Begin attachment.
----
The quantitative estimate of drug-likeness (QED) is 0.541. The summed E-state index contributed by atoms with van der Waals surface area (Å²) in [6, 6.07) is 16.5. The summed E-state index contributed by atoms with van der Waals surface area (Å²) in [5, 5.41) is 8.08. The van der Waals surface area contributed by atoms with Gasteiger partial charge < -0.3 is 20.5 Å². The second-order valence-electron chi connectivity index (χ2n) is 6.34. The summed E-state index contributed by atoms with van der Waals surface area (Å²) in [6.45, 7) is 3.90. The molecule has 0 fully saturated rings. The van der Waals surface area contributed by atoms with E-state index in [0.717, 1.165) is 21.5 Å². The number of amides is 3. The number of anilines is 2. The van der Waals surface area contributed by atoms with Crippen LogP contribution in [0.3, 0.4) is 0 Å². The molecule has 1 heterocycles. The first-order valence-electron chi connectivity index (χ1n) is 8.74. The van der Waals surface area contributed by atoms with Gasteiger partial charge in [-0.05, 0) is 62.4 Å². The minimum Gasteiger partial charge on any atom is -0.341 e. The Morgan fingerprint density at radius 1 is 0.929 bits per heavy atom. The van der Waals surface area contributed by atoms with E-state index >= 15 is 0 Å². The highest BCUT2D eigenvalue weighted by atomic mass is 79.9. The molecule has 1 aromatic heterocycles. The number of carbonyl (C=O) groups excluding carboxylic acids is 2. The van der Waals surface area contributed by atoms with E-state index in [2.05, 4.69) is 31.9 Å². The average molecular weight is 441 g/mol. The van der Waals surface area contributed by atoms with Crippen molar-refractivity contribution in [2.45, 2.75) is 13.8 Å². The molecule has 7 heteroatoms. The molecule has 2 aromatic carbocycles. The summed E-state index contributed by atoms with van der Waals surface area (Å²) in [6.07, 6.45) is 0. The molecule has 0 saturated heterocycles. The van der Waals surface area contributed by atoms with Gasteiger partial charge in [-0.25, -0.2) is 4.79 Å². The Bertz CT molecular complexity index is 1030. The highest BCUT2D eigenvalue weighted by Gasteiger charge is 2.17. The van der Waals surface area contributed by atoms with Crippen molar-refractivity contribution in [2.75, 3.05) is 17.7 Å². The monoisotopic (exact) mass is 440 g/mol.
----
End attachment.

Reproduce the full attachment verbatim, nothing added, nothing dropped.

The quantitative estimate of drug-likeness (QED) is 0.541. The summed E-state index contributed by atoms with van der Waals surface area (Å²) in [6, 6.07) is 16.5. The summed E-state index contributed by atoms with van der Waals surface area (Å²) in [5, 5.41) is 8.08. The van der Waals surface area contributed by atoms with Gasteiger partial charge < -0.3 is 20.5 Å². The second-order valence-electron chi connectivity index (χ2n) is 6.34. The summed E-state index contributed by atoms with van der Waals surface area (Å²) in [6.45, 7) is 3.90. The molecule has 0 fully saturated rings. The van der Waals surface area contributed by atoms with E-state index in [0.717, 1.165) is 21.5 Å². The number of amides is 3. The number of anilines is 2. The van der Waals surface area contributed by atoms with Crippen LogP contribution in [0.3, 0.4) is 0 Å². The molecule has 1 heterocycles. The first-order valence-electron chi connectivity index (χ1n) is 8.74. The van der Waals surface area contributed by atoms with Gasteiger partial charge in [-0.05, 0) is 62.4 Å². The minimum Gasteiger partial charge on any atom is -0.341 e. The Morgan fingerprint density at radius 1 is 0.929 bits per heavy atom. The van der Waals surface area contributed by atoms with E-state index >= 15 is 0 Å². The highest BCUT2D eigenvalue weighted by atomic mass is 79.9. The molecule has 1 aromatic heterocycles. The number of carbonyl (C=O) groups excluding carboxylic acids is 2. The van der Waals surface area contributed by atoms with E-state index in [2.05, 4.69) is 31.9 Å². The average molecular weight is 441 g/mol. The van der Waals surface area contributed by atoms with Crippen molar-refractivity contribution in [2.45, 2.75) is 13.8 Å². The molecule has 7 heteroatoms. The molecule has 2 aromatic carbocycles. The summed E-state index contributed by atoms with van der Waals surface area (Å²) in [6.07, 6.45) is 0. The molecule has 0 saturated heterocycles. The van der Waals surface area contributed by atoms with Gasteiger partial charge in [-0.25, -0.2) is 4.79 Å². The Bertz CT molecular complexity index is 1030. The highest BCUT2D eigenvalue weighted by Gasteiger charge is 2.17. The van der Waals surface area contributed by atoms with Crippen molar-refractivity contribution in [2.75, 3.05) is 17.7 Å². The monoisotopic (exact) mass is 440 g/mol.